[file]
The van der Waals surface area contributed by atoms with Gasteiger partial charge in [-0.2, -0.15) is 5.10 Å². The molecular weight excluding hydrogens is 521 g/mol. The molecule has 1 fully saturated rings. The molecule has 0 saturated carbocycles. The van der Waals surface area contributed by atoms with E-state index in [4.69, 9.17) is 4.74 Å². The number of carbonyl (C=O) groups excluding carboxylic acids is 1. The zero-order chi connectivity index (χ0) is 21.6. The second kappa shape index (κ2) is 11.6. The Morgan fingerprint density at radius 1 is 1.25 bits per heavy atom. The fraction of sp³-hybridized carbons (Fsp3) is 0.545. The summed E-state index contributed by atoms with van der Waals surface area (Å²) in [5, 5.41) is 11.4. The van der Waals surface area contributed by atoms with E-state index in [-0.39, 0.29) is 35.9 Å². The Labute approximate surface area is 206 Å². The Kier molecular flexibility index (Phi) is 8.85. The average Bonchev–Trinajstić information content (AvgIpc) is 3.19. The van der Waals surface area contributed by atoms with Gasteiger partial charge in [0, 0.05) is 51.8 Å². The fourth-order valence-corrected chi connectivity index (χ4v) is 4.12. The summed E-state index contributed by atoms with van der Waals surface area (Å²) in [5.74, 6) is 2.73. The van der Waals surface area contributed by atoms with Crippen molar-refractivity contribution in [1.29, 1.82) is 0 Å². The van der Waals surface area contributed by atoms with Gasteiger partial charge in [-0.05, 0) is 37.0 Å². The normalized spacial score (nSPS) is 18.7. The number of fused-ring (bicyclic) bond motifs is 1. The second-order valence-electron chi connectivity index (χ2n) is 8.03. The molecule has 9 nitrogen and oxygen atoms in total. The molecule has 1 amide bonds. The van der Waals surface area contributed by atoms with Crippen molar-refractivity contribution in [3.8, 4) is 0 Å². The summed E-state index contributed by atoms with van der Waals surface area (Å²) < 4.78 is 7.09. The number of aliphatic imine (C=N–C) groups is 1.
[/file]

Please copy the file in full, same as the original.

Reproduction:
The van der Waals surface area contributed by atoms with Gasteiger partial charge in [-0.2, -0.15) is 5.10 Å². The molecular weight excluding hydrogens is 521 g/mol. The molecule has 1 fully saturated rings. The molecule has 0 saturated carbocycles. The van der Waals surface area contributed by atoms with E-state index in [4.69, 9.17) is 4.74 Å². The number of carbonyl (C=O) groups excluding carboxylic acids is 1. The zero-order chi connectivity index (χ0) is 21.6. The second kappa shape index (κ2) is 11.6. The Morgan fingerprint density at radius 1 is 1.25 bits per heavy atom. The fraction of sp³-hybridized carbons (Fsp3) is 0.545. The summed E-state index contributed by atoms with van der Waals surface area (Å²) in [5, 5.41) is 11.4. The van der Waals surface area contributed by atoms with E-state index in [-0.39, 0.29) is 35.9 Å². The Labute approximate surface area is 206 Å². The Kier molecular flexibility index (Phi) is 8.85. The average Bonchev–Trinajstić information content (AvgIpc) is 3.19. The van der Waals surface area contributed by atoms with Gasteiger partial charge in [0, 0.05) is 51.8 Å². The fourth-order valence-corrected chi connectivity index (χ4v) is 4.12. The summed E-state index contributed by atoms with van der Waals surface area (Å²) in [5.74, 6) is 2.73. The van der Waals surface area contributed by atoms with Crippen molar-refractivity contribution in [1.29, 1.82) is 0 Å². The van der Waals surface area contributed by atoms with Gasteiger partial charge in [-0.05, 0) is 37.0 Å². The normalized spacial score (nSPS) is 18.7. The number of fused-ring (bicyclic) bond motifs is 1. The second-order valence-electron chi connectivity index (χ2n) is 8.03. The molecule has 9 nitrogen and oxygen atoms in total. The molecule has 1 amide bonds. The van der Waals surface area contributed by atoms with Crippen molar-refractivity contribution in [3.8, 4) is 0 Å². The summed E-state index contributed by atoms with van der Waals surface area (Å²) < 4.78 is 7.09. The number of aliphatic imine (C=N–C) groups is 1.